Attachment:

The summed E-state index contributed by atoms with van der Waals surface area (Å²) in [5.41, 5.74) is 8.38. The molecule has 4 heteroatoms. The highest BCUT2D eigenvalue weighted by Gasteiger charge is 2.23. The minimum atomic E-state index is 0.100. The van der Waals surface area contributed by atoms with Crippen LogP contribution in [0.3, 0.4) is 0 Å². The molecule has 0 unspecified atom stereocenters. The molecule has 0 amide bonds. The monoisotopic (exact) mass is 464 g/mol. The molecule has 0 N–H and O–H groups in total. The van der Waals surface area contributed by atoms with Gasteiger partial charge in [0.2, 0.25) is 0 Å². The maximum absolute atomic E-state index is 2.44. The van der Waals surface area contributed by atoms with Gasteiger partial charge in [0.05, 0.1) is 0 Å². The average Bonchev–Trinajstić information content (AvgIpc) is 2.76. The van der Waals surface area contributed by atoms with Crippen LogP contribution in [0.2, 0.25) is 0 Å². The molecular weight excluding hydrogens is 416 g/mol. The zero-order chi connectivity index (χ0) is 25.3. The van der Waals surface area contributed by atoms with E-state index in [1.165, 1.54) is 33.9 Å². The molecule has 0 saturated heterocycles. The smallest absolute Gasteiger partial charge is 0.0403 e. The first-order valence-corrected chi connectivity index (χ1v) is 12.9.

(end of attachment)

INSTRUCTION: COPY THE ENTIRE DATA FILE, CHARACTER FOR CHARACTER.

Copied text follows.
The summed E-state index contributed by atoms with van der Waals surface area (Å²) in [5.41, 5.74) is 8.38. The molecule has 4 heteroatoms. The highest BCUT2D eigenvalue weighted by Gasteiger charge is 2.23. The minimum atomic E-state index is 0.100. The van der Waals surface area contributed by atoms with Crippen LogP contribution in [0.3, 0.4) is 0 Å². The molecule has 0 unspecified atom stereocenters. The molecule has 0 amide bonds. The monoisotopic (exact) mass is 464 g/mol. The molecule has 0 N–H and O–H groups in total. The van der Waals surface area contributed by atoms with Gasteiger partial charge in [0.2, 0.25) is 0 Å². The maximum absolute atomic E-state index is 2.44. The van der Waals surface area contributed by atoms with Gasteiger partial charge in [0.05, 0.1) is 0 Å². The average Bonchev–Trinajstić information content (AvgIpc) is 2.76. The van der Waals surface area contributed by atoms with Crippen LogP contribution in [0.2, 0.25) is 0 Å². The molecular weight excluding hydrogens is 416 g/mol. The zero-order chi connectivity index (χ0) is 25.3. The van der Waals surface area contributed by atoms with E-state index in [1.165, 1.54) is 33.9 Å². The molecule has 0 saturated heterocycles. The smallest absolute Gasteiger partial charge is 0.0403 e. The first-order valence-corrected chi connectivity index (χ1v) is 12.9.